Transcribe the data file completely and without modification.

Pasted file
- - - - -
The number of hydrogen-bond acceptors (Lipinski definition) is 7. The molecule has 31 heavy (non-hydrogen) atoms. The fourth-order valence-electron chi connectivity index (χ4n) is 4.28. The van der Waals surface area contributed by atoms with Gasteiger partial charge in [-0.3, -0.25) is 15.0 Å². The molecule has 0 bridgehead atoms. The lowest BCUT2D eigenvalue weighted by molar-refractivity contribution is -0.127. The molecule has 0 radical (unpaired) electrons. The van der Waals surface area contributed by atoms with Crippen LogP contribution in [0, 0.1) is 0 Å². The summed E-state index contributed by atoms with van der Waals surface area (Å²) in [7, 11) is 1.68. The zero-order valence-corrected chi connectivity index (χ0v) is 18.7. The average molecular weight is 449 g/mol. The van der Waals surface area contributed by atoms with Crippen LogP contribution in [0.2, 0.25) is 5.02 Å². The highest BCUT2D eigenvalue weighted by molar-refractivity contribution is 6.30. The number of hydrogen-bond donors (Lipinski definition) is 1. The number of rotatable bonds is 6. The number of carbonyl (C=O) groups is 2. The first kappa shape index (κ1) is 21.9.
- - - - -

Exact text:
The number of hydrogen-bond acceptors (Lipinski definition) is 7. The molecule has 31 heavy (non-hydrogen) atoms. The fourth-order valence-electron chi connectivity index (χ4n) is 4.28. The van der Waals surface area contributed by atoms with Gasteiger partial charge in [-0.3, -0.25) is 15.0 Å². The molecule has 0 bridgehead atoms. The lowest BCUT2D eigenvalue weighted by molar-refractivity contribution is -0.127. The molecule has 0 radical (unpaired) electrons. The van der Waals surface area contributed by atoms with Crippen LogP contribution in [0, 0.1) is 0 Å². The summed E-state index contributed by atoms with van der Waals surface area (Å²) in [7, 11) is 1.68. The zero-order valence-corrected chi connectivity index (χ0v) is 18.7. The average molecular weight is 449 g/mol. The van der Waals surface area contributed by atoms with Crippen LogP contribution in [0.2, 0.25) is 5.02 Å². The highest BCUT2D eigenvalue weighted by molar-refractivity contribution is 6.30. The number of hydrogen-bond donors (Lipinski definition) is 1. The number of rotatable bonds is 6. The number of carbonyl (C=O) groups is 2. The first kappa shape index (κ1) is 21.9.